It begins with Benjamin born as an ugly, wrinkled baby who looks like a very old man (Benjamin is mostly played by Brad Pitt, although sometimes it's his face digitally attached to some other body). His father (Jason Flemyng), distraught because his wife has died due to the birth, abandons the old man/child, conveniently enough outside an old folks home, where, with loving care from adoptive mom Queenie (Taraji P. Henson), he fits right in.

When Benjamin first meets Daisy (who will eventually be played by Blanchett) she's a pre-teen, and so is he, technically, although he appears to be 70- or 80-something, which makes their first encounters appear kind of kinky. The bulk of the picaresque plot follows their relationship: While she is growing up to become a luminously beautiful ballerina, he is growing younger, moving from old- to middle-age to strapping youth.

Benjamin is more observer than action figure. Aside from his high seas adventures on a tugboat piloted by tattooed Captain Mike (well played by Jared Harris), a dalliance with the wife of a spy (Tilda Swinton) and a bloody WWII sea battle, not a lot happens plot-wise. As time marches on Benjamin and Daisy reach a point where they match age-wise and they bond gloriously, but as she grows ever older and he grows ever younger, kismet pulls them apart.

Given the quasi-sci-fi nature of the story, a willing suspension of disbelief is a prerequisite for enjoyment. (The seamless special effects help.) And while some will surely grow restless with the epic (or merely long) slow-moving story, I found myself pulled in and left the theater thinking about chaos theory, mortality and the nature of love. Rated PG-13 for brief war violence, sexual content, language and smoking. 159m. At the Broadway, Mill Creek, the Minor and Fortuna.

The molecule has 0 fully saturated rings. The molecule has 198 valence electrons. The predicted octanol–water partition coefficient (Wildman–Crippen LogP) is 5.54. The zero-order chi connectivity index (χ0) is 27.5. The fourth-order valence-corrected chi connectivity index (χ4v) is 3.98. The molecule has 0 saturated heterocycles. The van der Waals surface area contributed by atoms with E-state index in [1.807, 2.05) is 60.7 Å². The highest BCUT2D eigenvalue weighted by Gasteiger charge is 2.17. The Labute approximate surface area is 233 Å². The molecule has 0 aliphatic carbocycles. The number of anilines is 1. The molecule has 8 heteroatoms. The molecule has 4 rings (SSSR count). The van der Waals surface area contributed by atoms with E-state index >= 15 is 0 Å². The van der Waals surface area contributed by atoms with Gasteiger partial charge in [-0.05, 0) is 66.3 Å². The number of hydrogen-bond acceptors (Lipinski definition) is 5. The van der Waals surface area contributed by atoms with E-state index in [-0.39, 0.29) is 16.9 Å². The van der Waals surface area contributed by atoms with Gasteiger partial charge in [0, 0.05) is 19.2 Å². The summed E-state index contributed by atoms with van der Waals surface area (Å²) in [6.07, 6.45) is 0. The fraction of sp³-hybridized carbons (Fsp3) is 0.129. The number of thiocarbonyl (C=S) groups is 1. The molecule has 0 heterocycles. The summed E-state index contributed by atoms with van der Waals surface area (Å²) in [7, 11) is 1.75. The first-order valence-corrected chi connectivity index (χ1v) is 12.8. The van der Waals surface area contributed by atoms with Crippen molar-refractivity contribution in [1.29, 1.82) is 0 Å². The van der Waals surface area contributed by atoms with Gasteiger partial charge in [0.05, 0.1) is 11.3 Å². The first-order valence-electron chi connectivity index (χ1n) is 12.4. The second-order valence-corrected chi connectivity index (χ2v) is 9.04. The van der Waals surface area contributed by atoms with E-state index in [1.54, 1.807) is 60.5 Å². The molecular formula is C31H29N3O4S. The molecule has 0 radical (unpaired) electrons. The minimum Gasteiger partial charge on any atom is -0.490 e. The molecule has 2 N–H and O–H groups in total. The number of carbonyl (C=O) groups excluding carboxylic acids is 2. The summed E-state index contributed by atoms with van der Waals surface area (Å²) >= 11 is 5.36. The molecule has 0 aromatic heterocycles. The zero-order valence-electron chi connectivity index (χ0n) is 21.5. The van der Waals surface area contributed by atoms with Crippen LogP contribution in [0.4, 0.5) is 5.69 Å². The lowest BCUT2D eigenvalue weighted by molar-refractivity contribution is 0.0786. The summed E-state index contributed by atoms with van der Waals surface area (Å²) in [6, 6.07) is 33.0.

-- Bob Doran


AUSTRALIA. Epic and romantic action-adventure, set on the brink of WWII. Rated PG-13. 166m. At The Movies.

BEDTIME STORIES. Stories told by hotel handyman to his young relatives mysteriously start to come true. Rated PG. 99m. At the Broadway, Mill Creek, the Minor and Fortuna.

BOLT. Canine TV star depends on his delusions of grandeur to make unexpected journey cross-country. Rated PG. 96m. At The Movies.

CADILLAC RECORDS. Tale of sex, violence, race and rock and roll set in Chicago in the ’50s and ’60s. Rated R. 109m. At The Movies.

DAY THE EARTH STOOD STILL. Alien named Klaatu arrives on earth and triggers global upheaval. Rated PG-13. 104m. At the Broadway, Mill Creek and Fortuna.

FOUR CHRISTMASES. Couple forced to endure family gatherings when their exotic vacation plans are ruined. Rated PG-13. 89m. At the Broadway.

HIGH SCHOOL MUSICAL 3: SENIOR YEAR. Teen couple lives up their senior year lest they end their romance for college dreams. Rated G. 112m. At The Movies.

MADAGASCAR ESCAPE 2 AFRICA. Penguins marooned on Madagascar jerry rig a plane and head to Africa. Rated PG. 89m. At The Movies.

MARLEY AND ME. Neurotic dog teaches family in the making about what really matters in life. Rated PG. 123m. At the Broadway, Mill Creek and Fortuna.

NOTHING LIKE THE HOLIDAYS. Rodriguez family converges in Chicago for family Christmas filled with drama, stale dreams and heartbreak. Rated PG-13. 99m. At The Movies.

QUANTUM OF SOLACE. Latest installment in the line of James Bond movies. Rated PG-13. 106m. At The Movies.

SEVEN POUNDS. IRS agent with fateful secret makes journey of redemption by changing lives of seven strangers. Rated PG-13. 124m. At the Broadway, Mill Creek and Fortuna.

SPIRIT. Rookie cop returns from the dead as The Spirit, to fight crime in shadows of Central City. Rated PG-13. 108m. At the Broadway and Mill Creek.

TALE OF DESPEREAUX. Brave and virtuous mouse seeks life of chivalry. Rated G. 94m. At the Broadway, Mill Creek and Fortuna.

TRANSPORTER 3. Ex-Special Forces stud faces action and adventure while transporting sexy human cargo ’cross Europe. Rated PG-13. 100m. At The Movies.

TWILIGHT. Teen girl gets swept up in unorthodox romance with vampire. Rated PG-13. 122m. At the Broadway.

VALKYRIE. Colonel uses Hitler's own emergency plan in attempt to overthrow Nazi government from the inside. Rated PG-13. 120m. At the Broadway and Mill Creek.

YES MAN. Man signs up for self-help program based on saying yes to everything and anything. Rated PG-13. 104m. At the Broadway, Mill Creek, the Minor and Fortuna.